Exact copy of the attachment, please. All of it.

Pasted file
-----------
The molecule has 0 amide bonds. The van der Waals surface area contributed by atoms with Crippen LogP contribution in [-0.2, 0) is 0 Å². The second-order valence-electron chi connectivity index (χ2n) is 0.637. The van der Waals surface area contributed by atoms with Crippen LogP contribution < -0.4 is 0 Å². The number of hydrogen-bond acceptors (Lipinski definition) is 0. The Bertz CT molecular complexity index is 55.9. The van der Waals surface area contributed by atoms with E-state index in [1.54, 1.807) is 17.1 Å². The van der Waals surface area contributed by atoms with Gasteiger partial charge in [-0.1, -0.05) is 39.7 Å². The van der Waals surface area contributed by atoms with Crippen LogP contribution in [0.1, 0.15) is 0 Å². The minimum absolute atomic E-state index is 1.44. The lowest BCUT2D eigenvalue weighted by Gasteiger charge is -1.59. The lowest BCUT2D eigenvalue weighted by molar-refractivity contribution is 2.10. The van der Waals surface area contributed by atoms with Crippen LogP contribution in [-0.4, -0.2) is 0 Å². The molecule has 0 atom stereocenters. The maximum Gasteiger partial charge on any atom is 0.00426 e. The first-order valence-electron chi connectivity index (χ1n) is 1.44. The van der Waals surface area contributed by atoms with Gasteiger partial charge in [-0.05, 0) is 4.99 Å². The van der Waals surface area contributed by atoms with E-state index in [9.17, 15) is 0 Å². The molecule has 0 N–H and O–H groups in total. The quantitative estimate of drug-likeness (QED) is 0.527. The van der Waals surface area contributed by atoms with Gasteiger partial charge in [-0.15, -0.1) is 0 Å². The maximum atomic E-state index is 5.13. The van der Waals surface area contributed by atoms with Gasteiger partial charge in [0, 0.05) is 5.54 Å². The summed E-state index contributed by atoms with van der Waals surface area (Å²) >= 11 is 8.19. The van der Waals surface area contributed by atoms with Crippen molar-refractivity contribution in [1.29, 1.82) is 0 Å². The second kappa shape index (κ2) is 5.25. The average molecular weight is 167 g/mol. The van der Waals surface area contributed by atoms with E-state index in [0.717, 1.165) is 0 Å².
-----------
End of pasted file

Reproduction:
The molecule has 0 amide bonds. The van der Waals surface area contributed by atoms with Crippen LogP contribution in [-0.2, 0) is 0 Å². The second-order valence-electron chi connectivity index (χ2n) is 0.637. The van der Waals surface area contributed by atoms with Crippen LogP contribution < -0.4 is 0 Å². The number of hydrogen-bond acceptors (Lipinski definition) is 0. The Bertz CT molecular complexity index is 55.9. The van der Waals surface area contributed by atoms with E-state index in [1.54, 1.807) is 17.1 Å². The van der Waals surface area contributed by atoms with Gasteiger partial charge in [-0.1, -0.05) is 39.7 Å². The van der Waals surface area contributed by atoms with Crippen LogP contribution in [0.1, 0.15) is 0 Å². The minimum absolute atomic E-state index is 1.44. The lowest BCUT2D eigenvalue weighted by Gasteiger charge is -1.59. The lowest BCUT2D eigenvalue weighted by molar-refractivity contribution is 2.10. The van der Waals surface area contributed by atoms with Crippen LogP contribution in [-0.4, -0.2) is 0 Å². The molecule has 0 atom stereocenters. The maximum Gasteiger partial charge on any atom is 0.00426 e. The first-order valence-electron chi connectivity index (χ1n) is 1.44. The van der Waals surface area contributed by atoms with Gasteiger partial charge in [-0.05, 0) is 4.99 Å². The van der Waals surface area contributed by atoms with E-state index in [9.17, 15) is 0 Å². The molecule has 0 N–H and O–H groups in total. The quantitative estimate of drug-likeness (QED) is 0.527. The van der Waals surface area contributed by atoms with Gasteiger partial charge in [-0.15, -0.1) is 0 Å². The maximum atomic E-state index is 5.13. The van der Waals surface area contributed by atoms with Gasteiger partial charge in [0, 0.05) is 5.54 Å². The summed E-state index contributed by atoms with van der Waals surface area (Å²) >= 11 is 8.19. The van der Waals surface area contributed by atoms with Crippen molar-refractivity contribution in [1.29, 1.82) is 0 Å². The second kappa shape index (κ2) is 5.25. The average molecular weight is 167 g/mol. The van der Waals surface area contributed by atoms with E-state index in [0.717, 1.165) is 0 Å².